Inspiration Tales of Women EmpowermentSunday , 12 December 2021- 5 min. read
“When I was 10-years old, I dreamt of becoming a teacher,” NakiSundari, 22, from Jharkhand, told a full auditorium of enthusiastic listeners on the first day of the Women Freedom conference.
It was a truly gritty dream for a girl who lived in a remote backward village in a territory overrun with Naxalites. She was forced to discontinue with her education in order to work and help her family of 10 people. She was married off at 15, and gave birth to a girl at a tender age of 16. Her husband was a drunkard, who beat up her mercilessly at the slightest of pretexts. Unable to bear the constant mental and physical pain, and relentless domestic violence, she left her husband and moved to Kolkata, where she worked part-time, and decided to restart her education.
Despite facing tremendous challenges of being a single mother in a developing country like India, she managed to complete her education, and now works as a teacher in a government girl’s school. It has been a long, hard-journey filled with obstacles and challenges, but her determination and resolve finally helped her realize her childhood dream of becoming a teacher.
Naki says that her dream today is to ensure that the young generation of underprivileged women get their rightful due and opportunity in the society. She says that she wants her son, children, and all girls to live in a world where everyone enjoys equal opportunity to build a better world for themselves. And then she showed the audience, to a thunderous applause, the sandals that her mother had made for her to come to attend the conference.
In a conference filled with experts, the personal stories of women like Naki encourages girls coming from underprivileged society to be the masters of their own fate through sheer dedication, hard work and tenacity.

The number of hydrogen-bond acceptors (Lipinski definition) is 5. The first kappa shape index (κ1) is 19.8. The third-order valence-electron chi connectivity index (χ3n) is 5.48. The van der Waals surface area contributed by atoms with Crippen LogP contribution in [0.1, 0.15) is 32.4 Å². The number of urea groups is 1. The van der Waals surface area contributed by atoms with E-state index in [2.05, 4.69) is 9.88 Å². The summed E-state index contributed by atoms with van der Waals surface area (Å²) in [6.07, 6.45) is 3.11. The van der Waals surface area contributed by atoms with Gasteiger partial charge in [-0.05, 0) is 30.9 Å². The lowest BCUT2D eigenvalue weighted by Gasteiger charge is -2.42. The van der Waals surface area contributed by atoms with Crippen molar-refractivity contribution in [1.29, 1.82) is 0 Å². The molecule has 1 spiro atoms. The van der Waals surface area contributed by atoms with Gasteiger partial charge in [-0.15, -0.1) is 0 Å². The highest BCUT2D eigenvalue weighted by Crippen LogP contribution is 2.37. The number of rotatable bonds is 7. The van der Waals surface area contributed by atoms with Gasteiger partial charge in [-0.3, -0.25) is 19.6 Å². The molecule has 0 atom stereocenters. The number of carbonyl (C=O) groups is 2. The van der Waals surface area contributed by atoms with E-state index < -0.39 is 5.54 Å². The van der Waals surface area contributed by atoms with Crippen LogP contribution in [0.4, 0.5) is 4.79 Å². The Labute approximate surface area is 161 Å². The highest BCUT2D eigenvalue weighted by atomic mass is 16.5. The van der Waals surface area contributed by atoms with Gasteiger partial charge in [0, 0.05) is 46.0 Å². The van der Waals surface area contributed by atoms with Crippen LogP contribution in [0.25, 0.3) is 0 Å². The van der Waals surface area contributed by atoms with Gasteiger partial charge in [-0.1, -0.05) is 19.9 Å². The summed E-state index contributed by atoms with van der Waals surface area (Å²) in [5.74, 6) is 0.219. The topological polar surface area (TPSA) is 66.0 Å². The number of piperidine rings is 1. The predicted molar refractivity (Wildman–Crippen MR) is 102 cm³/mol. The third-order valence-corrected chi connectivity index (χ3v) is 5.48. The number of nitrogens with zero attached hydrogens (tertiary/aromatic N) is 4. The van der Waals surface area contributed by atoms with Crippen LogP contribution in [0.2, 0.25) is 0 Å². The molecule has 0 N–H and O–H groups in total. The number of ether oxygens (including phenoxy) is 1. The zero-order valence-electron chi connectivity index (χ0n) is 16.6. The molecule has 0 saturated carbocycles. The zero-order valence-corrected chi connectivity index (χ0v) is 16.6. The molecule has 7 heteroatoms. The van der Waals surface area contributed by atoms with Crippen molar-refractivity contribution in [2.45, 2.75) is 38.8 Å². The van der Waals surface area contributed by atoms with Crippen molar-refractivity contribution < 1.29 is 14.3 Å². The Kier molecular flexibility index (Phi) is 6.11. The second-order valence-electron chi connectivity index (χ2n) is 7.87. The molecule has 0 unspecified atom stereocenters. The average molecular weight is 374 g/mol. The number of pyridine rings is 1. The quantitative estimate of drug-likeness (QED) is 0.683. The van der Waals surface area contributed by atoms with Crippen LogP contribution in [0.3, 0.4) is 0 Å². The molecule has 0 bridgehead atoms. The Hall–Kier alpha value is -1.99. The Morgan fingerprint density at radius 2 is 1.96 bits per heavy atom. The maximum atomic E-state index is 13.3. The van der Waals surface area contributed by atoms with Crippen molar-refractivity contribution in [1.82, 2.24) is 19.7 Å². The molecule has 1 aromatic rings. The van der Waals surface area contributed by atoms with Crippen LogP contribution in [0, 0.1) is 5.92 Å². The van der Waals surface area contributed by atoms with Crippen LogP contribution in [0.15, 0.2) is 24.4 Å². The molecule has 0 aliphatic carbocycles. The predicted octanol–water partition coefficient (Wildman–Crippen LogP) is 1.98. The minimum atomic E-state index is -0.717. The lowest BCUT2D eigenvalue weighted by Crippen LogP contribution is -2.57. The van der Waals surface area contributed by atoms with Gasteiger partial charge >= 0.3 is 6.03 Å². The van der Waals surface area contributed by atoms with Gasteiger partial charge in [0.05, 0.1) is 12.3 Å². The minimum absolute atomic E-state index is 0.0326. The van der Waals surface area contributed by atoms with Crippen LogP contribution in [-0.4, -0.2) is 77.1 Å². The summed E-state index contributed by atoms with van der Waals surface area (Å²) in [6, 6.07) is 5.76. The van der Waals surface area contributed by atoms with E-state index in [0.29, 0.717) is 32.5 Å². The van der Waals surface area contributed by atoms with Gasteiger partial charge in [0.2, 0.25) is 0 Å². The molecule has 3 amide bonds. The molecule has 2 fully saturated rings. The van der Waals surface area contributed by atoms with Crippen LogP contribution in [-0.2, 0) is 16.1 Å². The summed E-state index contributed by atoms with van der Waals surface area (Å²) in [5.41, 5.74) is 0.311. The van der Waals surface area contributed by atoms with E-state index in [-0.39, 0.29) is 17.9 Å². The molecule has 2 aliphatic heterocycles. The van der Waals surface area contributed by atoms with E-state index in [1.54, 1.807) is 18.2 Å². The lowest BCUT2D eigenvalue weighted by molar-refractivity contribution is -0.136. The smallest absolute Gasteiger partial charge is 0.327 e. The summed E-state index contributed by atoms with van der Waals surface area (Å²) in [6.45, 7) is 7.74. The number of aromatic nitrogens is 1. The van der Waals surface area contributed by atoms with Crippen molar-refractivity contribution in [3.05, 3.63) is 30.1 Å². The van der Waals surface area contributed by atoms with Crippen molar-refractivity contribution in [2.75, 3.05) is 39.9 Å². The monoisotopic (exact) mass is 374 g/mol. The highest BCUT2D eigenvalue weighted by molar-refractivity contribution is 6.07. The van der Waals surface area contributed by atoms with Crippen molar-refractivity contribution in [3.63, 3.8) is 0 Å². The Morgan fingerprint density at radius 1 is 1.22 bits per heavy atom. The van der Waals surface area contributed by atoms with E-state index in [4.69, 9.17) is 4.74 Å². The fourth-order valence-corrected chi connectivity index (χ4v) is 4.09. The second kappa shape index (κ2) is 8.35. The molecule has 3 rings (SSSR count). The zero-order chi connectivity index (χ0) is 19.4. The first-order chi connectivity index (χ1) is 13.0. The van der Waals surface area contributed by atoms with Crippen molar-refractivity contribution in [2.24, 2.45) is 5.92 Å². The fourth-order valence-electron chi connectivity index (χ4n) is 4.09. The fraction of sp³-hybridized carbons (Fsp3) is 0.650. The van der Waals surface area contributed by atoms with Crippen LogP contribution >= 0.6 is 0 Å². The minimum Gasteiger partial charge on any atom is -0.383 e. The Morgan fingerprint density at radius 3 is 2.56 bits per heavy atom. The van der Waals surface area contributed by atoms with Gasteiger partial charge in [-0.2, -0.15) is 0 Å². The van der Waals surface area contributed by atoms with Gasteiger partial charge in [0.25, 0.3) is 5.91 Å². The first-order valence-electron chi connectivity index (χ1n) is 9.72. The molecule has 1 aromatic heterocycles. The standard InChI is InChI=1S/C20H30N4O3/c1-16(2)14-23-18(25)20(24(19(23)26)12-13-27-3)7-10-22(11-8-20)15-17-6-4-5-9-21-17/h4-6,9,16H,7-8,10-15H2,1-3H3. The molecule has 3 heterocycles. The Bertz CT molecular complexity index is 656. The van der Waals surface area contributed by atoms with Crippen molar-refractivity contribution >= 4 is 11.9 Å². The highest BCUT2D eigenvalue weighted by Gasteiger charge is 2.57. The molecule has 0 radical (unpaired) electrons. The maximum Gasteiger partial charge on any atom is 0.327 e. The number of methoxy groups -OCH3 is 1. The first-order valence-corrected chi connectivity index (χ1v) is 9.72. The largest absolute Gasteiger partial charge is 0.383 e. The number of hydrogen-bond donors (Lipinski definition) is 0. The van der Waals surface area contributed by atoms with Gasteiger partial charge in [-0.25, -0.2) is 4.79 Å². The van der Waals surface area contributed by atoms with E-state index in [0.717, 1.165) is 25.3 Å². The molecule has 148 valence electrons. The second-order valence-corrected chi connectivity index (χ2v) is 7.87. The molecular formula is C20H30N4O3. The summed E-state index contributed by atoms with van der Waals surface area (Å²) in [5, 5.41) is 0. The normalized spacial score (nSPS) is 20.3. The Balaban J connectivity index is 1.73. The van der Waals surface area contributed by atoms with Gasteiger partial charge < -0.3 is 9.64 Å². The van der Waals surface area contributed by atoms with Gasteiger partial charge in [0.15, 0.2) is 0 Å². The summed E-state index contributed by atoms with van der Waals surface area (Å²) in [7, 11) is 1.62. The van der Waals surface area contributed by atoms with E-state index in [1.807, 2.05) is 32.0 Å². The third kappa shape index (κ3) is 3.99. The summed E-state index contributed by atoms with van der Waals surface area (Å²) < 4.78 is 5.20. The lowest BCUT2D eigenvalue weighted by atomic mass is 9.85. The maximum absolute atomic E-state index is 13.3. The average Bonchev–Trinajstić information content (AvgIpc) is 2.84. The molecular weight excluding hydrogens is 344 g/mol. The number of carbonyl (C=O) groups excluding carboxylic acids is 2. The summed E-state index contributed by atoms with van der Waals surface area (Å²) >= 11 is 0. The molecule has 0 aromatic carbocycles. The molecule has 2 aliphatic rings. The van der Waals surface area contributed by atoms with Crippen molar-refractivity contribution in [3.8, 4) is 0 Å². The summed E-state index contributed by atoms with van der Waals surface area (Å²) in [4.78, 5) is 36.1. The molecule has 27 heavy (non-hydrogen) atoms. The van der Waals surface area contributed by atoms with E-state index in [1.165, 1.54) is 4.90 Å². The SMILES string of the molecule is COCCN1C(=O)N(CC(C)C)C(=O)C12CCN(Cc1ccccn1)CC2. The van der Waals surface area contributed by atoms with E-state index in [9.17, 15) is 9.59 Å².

Along with Naki, there were other women who narrated their powerful stories and the circumstances they overcame to obtain financial independence and a better life for themselves. They brought to the conference, intense images of villages, regions and locations, where abject poverty, cultural misgivings, and deeply entrenched inequalities can leave women in a state of extreme vulnerability. Their mental state becomes such that they are in a constant predicament as to whether fight to survive, or meekly surrender to their fate which brings relief in from continuous pain, shame and grief.
“The fact that I was pregnant hit me like a freight train. It was like a death sentence for my dream of becoming a nurse. And to make matter worse, I was finding it increasingly difficult to live with my abusive husband, in fact almost impossible. I was a victim of physical and verbal abuse,” 25-years old Sarika hailing from Saran district of Bihar recalls.
As it would happen, one day her husband left and no one heard of him ever since. Alone and with her son, Sarika had no choice but to return to her parent’s place. It was incredibly difficult, as her parent’s small house was already overcrowded.